Since the 1990s, Jaeger-LeCoultre has been producing Reverso models with complications such as a perpetual calendar, minute repeater, or tourbillon, as well as chronograph versions. Tourbillon timepieces are Jaeger-LeCoultre's specialty; in 2004, they captivated the watch world with their spherical tourbillon, the gyrotourbillon.
Standard tourbillons have a balance rim, balance spring, and escapement placed together in a cage that makes one full rotation per minute. Abraham-Louis Breguet invented this mechanism in the early 19th century with the goal of compensating for pocket watch deviations caused by gravity. These deviations occurred because most men carried their pocket watches vertically in their vest pockets at the time.
Jaeger-LeCoultre improved upon the tourbillon with their gyrotourbillon. The gyrotourbillon's cage is enclosed in a second cage, creating a three-dimensional rotating complication. The complex mechanism increases precision by compensating for positional deviations. Jaeger-LeCoultre has already released three generations of this unique mechanism.
Reverso models with a gyrotourbillon are excellent examples of haute horologie. The cases are exclusively available in either gold or platinum. A new pink gold Reverso with a gyrotourbillon costs almost 250,000 euros; a platinum Reverso with a standard tourbillon is in the same price range.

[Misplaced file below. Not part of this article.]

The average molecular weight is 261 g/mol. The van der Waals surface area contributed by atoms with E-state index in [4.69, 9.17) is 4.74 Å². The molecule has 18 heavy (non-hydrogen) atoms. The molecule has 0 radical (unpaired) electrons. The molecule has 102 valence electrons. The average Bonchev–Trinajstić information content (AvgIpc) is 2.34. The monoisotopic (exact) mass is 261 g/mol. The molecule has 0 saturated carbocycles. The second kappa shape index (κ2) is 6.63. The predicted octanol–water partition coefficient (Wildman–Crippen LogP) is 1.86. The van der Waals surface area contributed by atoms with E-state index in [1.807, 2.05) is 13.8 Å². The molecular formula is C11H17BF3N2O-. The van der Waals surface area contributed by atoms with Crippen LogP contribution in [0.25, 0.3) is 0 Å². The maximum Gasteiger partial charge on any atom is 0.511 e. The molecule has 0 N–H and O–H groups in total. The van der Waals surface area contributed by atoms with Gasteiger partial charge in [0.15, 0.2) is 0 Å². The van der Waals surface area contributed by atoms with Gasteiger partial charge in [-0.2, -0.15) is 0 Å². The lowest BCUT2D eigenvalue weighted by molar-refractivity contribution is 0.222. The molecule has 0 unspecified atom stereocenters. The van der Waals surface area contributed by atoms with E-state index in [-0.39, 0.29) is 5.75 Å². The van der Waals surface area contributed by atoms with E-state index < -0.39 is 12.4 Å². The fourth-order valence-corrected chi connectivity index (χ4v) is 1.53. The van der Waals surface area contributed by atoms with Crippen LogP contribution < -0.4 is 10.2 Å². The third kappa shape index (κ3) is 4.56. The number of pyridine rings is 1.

The Reverso Duoface, introduced in 1994, is intriguing for business people and frequent flyers. The front side dial displays the local time and the reverse side displays the time in another time zone. The case is available in stainless steel or yellow, white, or pink gold, and Arabic numerals serve as hour markers. The Tribute Duoface resembles the first models from the 1930s with its baton indices. Hand-wound, in-house movements power these timepieces. You can purchase a pre-owned stainless steel Duoface for around 5,700 euros; new, they cost around 6,500 euros. Pre-owned gold watches cost around 7,500 euros, and new versions cost significantly more at 15,500 euros and above.
The idea for the Reverso was born in 1930, when British colonial officers stationed in India approached the Swiss businessman César de Trey with a request: a wristwatch that could withstand a polo game. The officers often complained of the watch glass in their timepieces breaking during matches. De Trey began working on their request and approached Jaeger-LeCoultre. In 1931, the timepiece was ready to be sold. It featured a case that was completely reversible, making it easy to protect the front side dial. The Reverso was introduced to the market that same year and became a hit. Its name comes from the Latin word meaning "to turn around."